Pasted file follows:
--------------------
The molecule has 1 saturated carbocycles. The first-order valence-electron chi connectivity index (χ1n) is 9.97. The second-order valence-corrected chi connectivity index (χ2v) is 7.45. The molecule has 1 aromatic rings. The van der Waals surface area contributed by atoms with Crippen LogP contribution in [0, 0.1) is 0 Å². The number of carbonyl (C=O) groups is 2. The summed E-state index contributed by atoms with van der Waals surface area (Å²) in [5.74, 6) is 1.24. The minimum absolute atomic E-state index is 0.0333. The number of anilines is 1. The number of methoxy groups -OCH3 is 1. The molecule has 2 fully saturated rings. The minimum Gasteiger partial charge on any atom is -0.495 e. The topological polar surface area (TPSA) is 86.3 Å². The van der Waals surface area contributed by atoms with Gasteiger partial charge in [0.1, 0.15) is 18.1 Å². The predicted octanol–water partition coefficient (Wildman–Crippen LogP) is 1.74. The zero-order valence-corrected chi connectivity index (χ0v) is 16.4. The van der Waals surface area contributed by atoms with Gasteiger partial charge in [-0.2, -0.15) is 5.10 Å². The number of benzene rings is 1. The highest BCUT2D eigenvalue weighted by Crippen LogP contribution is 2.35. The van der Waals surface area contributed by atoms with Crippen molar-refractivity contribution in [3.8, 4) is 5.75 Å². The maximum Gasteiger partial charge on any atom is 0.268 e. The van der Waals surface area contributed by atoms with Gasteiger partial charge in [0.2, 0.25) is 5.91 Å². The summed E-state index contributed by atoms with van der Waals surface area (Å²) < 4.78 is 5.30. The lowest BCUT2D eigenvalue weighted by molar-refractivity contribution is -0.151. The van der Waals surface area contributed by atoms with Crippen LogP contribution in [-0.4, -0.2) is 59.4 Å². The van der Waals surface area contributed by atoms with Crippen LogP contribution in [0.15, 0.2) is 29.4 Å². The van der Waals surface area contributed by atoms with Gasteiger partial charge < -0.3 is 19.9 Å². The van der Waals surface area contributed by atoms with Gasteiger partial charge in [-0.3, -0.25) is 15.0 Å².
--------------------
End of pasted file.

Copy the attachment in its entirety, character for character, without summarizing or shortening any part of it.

The molecule has 1 saturated carbocycles. The first-order valence-electron chi connectivity index (χ1n) is 9.97. The second-order valence-corrected chi connectivity index (χ2v) is 7.45. The molecule has 1 aromatic rings. The van der Waals surface area contributed by atoms with Crippen LogP contribution in [0, 0.1) is 0 Å². The number of carbonyl (C=O) groups is 2. The summed E-state index contributed by atoms with van der Waals surface area (Å²) in [5.74, 6) is 1.24. The minimum absolute atomic E-state index is 0.0333. The number of anilines is 1. The number of methoxy groups -OCH3 is 1. The molecule has 2 fully saturated rings. The minimum Gasteiger partial charge on any atom is -0.495 e. The topological polar surface area (TPSA) is 86.3 Å². The van der Waals surface area contributed by atoms with Gasteiger partial charge in [0.1, 0.15) is 18.1 Å². The predicted octanol–water partition coefficient (Wildman–Crippen LogP) is 1.74. The zero-order valence-corrected chi connectivity index (χ0v) is 16.4. The van der Waals surface area contributed by atoms with Gasteiger partial charge in [-0.2, -0.15) is 5.10 Å². The number of benzene rings is 1. The highest BCUT2D eigenvalue weighted by Crippen LogP contribution is 2.35. The van der Waals surface area contributed by atoms with Crippen molar-refractivity contribution in [3.8, 4) is 5.75 Å². The maximum Gasteiger partial charge on any atom is 0.268 e. The van der Waals surface area contributed by atoms with Gasteiger partial charge in [0.2, 0.25) is 5.91 Å². The summed E-state index contributed by atoms with van der Waals surface area (Å²) < 4.78 is 5.30. The lowest BCUT2D eigenvalue weighted by molar-refractivity contribution is -0.151. The van der Waals surface area contributed by atoms with Crippen LogP contribution in [-0.4, -0.2) is 59.4 Å². The van der Waals surface area contributed by atoms with Crippen LogP contribution in [0.15, 0.2) is 29.4 Å². The van der Waals surface area contributed by atoms with Gasteiger partial charge < -0.3 is 19.9 Å². The van der Waals surface area contributed by atoms with Gasteiger partial charge in [-0.3, -0.25) is 15.0 Å².